No TV allowed or else it might … drown out the sound of a guy using a syringe, maybe? I don’t get it. Neither does Jeffrey Goldberg:
Next item: “Passengers must remain seated for the final hour before landing. During that time, they may not have access to their carry-on baggage or hold personal items on their laps.” But what about their underwear? Can they have access to their underwear, which is where our latest would-be Muslim martyr apparently hid his bomb? And why can’t we have access to our laptops, if they’ve already been screened?
By the way, these rules, the Washington Post says, are in effect only until December 30th. In January, you see, the jihad is over.
Hitchens is a little hazy too:
In my boyhood, there were signs on English buses that declared, in bold letters, “No Spitting.” At a tender age, I was able to work out that most people don’t need to be told this, while those who do feel a desire to expectorate on public transport will require more discouragement than a mere sign. But I’d be wasting my time pointing this out to our majestic and sleepless protectors, who now boldly propose to prevent airline passengers from getting out of their seats for the last hour of any flight. Abdulmutallab made his bid in the last hour of his flight, after all. Yes, that ought to do it. It’s also incredibly, nay, almost diabolically clever of our guardians to let it be known what the precise time limit will be. Oh, and by the way, any passenger courageous or resourceful enough to stand up and fight back will also have broken the brave new law…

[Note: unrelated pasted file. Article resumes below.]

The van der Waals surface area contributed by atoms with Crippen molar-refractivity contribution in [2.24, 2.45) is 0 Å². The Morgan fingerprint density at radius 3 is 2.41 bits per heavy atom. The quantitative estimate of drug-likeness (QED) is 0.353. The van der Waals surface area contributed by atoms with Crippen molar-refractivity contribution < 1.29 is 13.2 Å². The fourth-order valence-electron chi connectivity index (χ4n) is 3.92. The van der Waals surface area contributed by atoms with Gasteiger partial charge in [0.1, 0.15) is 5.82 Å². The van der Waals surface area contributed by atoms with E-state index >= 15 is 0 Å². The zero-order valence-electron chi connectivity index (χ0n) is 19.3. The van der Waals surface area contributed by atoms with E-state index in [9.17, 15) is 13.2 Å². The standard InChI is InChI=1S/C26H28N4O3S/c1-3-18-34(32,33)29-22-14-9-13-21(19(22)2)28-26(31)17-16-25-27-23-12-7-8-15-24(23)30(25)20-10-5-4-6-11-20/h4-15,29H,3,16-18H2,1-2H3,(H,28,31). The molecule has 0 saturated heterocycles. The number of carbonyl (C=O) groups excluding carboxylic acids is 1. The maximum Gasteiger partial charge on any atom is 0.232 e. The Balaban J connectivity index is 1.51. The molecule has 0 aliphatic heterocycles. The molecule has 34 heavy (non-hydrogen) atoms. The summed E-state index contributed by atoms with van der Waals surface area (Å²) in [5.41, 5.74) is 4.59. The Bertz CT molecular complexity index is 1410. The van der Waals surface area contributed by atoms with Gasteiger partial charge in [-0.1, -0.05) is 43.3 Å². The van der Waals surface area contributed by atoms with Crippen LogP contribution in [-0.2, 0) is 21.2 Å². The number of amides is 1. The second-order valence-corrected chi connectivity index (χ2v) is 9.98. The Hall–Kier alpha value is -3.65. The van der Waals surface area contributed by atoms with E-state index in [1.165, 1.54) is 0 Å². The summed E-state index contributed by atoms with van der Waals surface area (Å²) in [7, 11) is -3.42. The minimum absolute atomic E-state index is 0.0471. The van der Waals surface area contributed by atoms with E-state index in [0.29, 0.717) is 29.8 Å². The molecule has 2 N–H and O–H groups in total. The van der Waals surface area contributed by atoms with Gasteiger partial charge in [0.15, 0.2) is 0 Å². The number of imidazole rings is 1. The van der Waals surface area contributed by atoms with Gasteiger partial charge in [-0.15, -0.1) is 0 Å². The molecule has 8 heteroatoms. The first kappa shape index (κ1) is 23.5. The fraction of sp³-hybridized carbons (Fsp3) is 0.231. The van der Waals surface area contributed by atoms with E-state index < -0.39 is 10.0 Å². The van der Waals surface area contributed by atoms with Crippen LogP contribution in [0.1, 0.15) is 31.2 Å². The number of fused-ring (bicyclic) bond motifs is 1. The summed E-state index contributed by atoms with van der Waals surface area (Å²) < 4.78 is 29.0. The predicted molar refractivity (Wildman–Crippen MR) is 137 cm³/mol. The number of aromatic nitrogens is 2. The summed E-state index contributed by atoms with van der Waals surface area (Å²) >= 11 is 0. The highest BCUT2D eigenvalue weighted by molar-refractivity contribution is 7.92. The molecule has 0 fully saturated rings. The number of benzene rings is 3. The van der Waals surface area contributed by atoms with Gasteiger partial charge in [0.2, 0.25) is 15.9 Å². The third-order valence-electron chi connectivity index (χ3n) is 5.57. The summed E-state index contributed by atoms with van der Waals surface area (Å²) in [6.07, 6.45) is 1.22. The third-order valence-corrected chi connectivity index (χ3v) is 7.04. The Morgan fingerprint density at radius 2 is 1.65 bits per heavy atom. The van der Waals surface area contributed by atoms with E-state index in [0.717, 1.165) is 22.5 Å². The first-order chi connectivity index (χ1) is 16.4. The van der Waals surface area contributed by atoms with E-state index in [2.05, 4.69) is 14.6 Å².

It was reported over the weekend that in the aftermath of the Detroit fiasco, no official decision was made about whether to raise the designated “threat level” from orange. Orange! Could this possibly be because it would be panicky and ridiculous to change it to red and really, really absurd to lower it to yellow? But isn’t it just as preposterous (and revealing), immediately after a known Muslim extremist has waltzed through every flimsy barrier, to leave it just where it was the day before?
ABC has pics of the Crotch Bomber’s explosive undies, which, as near as I can tell, wouldn’t have been caught or neutralized by any of the new security measures now in place. One thing that might have caught them is a whole-body imager, which the House is actually trying to ban right now for routine passenger screening due to privacy concerns. How invasive is the technology really? Danger Room breaks it down:
“Facial features” (and, presumably, other body parts) “are blurred when our officers see the images,” the TSA insists. Nor will the agency “keep, store or transmit images. Once deleted, they are gone forever…. For additional privacy, the officer viewing the image is in a separate room and will never see the passenger, and the officer attending to the passenger will never see the image.”…
“Yes, there is some brief violation of privacy with a full-body scan,” Rep. Peter King, the top Republican on the House Homeland Security Committee, told Face the Nation. “But on the other hand, if we can save thousands of lives, to me, we have to make that decision, and we have to come down on the side of saving thousands of lives.”
But that logic makes about as much sense as the TSA’s new rules forcing passengers to stay in their seats for the last hour of a flight, says security guru Bruce Schneier. “It’s the same magical thinking we’re used to getting from the TSA,” he tells Danger Room. “Descend on what the terrorists happened to do last time, and we’ll all be safe. As if they won’t think of something else.”
Yeah, they’ll think of something else, but how does that justify not doing anything about something they’ve already thought of? It’s like arguing that we don’t need metal detectors because jihadis have already thought of smuggling guns and knives onto planes and have moved on to ever more clever and nefarious schemes. Cover the points where you’re exposed and then try to anticipate their next move. They’re not all geniuses, you know: This nut, like the 9/11 hijackers, flew under his real name and was stupid enough to buy a one-way ticket and check no baggage. It’s just that we were … a little more stupid.